Some time ago, I decided I needed another pair of stays, and started on a set. And they’ve been nothing but trouble since then. They are almost making #4 on the list of evil things.
First there was the fabric. I bought a bunch of linen with a gilded finish in a fabric sale, because it was soooo pretty, and I’m a magpie.
Linen is a great fabric for stays, right? And who doesn’t want a pair of gilded stays?
Linen is not a great fabric for stays if it warps. And gilded linen is an even worse choice if the minute you iron it, the gilded finish comes off, leaving you with plain, boring, ecru linen.
But I didn’t even get far enough into the stays to find these things out before it gave me problems, because it turns out that gilded linen is actually really, really hard to match for a lining. So I finally settled for black, because it was really the only thing I had that didn’t look hideous with it.
And, of course, the day after I cut out all the black lining pieces, I was at an op shop and found the perfect tightly woven blue cotton fabric for the lining. And it was only $2, so of course I bought it. And then went home, and glared at my black lining pieces, and then sighed, and re-cut the lining out of the blue.
So now I have an extra black lining cut for stays, and being the sort of person I am I don’t want to just toss it, so now I have to make yet another pair of stays. Out of the same pattern. And I wanted to try a different pattern next time. Grumble-grumble boo.
The pattern, now that I’ve mentioned it, is the same one that I used for my are-they-or-aren’t-they 1750s red cotton and linen stays.
I’m trying a new way of sewing the stays, where I sew the boning channels through the lining and the support fabric (a lovely non-warpy but not pretty-coloured brown linen), and sew the pieces wrong-sides together with the seam allowances facing out, and then put the gilded linen outer pieces over each pattern piece to cover the seam allowances. It’s quite similar to what I did with Ninon’s bodice.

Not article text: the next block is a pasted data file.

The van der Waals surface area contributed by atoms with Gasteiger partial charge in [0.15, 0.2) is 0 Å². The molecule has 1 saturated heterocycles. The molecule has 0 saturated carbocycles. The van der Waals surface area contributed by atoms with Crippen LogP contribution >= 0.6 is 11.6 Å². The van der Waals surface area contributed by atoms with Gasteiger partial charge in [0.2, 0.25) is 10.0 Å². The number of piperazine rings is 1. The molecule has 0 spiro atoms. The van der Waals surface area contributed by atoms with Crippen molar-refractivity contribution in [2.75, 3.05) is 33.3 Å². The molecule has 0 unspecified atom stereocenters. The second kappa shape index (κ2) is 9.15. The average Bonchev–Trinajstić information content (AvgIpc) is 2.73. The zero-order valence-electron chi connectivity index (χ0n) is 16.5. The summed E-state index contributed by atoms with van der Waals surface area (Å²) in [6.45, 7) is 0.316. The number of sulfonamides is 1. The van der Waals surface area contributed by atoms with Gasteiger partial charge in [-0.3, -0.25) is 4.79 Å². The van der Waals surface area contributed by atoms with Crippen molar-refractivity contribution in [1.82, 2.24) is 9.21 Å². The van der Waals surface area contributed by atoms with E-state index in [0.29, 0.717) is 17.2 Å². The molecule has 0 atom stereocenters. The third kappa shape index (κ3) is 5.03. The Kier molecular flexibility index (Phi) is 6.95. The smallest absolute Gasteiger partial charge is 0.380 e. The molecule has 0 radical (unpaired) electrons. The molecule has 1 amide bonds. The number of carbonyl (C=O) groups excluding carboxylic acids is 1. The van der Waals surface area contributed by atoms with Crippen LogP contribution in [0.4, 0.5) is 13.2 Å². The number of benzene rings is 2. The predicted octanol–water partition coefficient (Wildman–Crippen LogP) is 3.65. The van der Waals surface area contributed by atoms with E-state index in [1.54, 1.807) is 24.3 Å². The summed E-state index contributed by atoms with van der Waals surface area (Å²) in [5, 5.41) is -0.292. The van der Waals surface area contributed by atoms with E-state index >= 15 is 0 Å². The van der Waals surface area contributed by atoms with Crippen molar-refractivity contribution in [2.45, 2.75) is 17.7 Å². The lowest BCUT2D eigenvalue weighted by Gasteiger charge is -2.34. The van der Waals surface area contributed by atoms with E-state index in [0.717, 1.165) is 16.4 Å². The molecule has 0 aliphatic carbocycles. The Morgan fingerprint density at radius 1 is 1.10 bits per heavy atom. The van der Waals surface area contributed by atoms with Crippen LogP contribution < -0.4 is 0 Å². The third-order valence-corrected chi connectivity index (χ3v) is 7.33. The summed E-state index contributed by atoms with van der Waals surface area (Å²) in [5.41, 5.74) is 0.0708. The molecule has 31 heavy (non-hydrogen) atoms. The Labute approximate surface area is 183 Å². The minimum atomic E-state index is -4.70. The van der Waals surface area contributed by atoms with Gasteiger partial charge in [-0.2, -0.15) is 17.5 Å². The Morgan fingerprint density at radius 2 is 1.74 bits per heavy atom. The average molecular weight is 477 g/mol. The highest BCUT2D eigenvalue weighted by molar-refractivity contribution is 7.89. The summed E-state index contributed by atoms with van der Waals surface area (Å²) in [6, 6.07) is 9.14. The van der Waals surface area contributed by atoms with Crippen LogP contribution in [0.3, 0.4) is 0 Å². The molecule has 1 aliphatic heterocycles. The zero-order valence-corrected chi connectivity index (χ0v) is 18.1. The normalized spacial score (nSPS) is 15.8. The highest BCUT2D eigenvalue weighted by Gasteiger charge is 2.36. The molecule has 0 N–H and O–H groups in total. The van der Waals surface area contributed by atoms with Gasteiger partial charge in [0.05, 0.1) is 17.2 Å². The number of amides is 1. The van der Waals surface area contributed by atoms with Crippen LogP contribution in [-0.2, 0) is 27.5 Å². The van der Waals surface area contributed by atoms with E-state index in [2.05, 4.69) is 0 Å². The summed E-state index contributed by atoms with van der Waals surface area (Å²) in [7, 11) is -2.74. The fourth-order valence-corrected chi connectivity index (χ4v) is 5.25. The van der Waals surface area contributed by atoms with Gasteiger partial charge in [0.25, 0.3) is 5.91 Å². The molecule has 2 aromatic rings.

You can see above how the gilded linen pieces are sewn with the seams at one edge, and then will be folded back over their pattern piece, and the edge folded under to cover the raw seam allowances.
I’m sure I read about this as a historically accurate type of stay construction, but these stays have been so evil that now I am convinced that I made it up in some horrible nightmare that convinced my mind I had read it, and now all this effort has been for naught.
Well, mostly naught, because they will still be wearable, if not historical. Sort of. We’ll see.
I’m also trying a new boning layout, also based on a source that I can no longer recall or find. I know I looked at pictures and stays and patterns to draw it, but between drawing out the boning layout and sewing it the pictures and stays and sources have all disappeared.
Typical of these stays.
You can see in the photo above the other ill-thought out, misbegotten, evil thing about these stays. They lace front and back. That means twice as many eyelet holes to do by hand. What was I thinking!
I’ve realised something writing this post. The more evil something is, the more I use italics. Mr Carpenter was right! Italics are evil! Or at least a sign of it.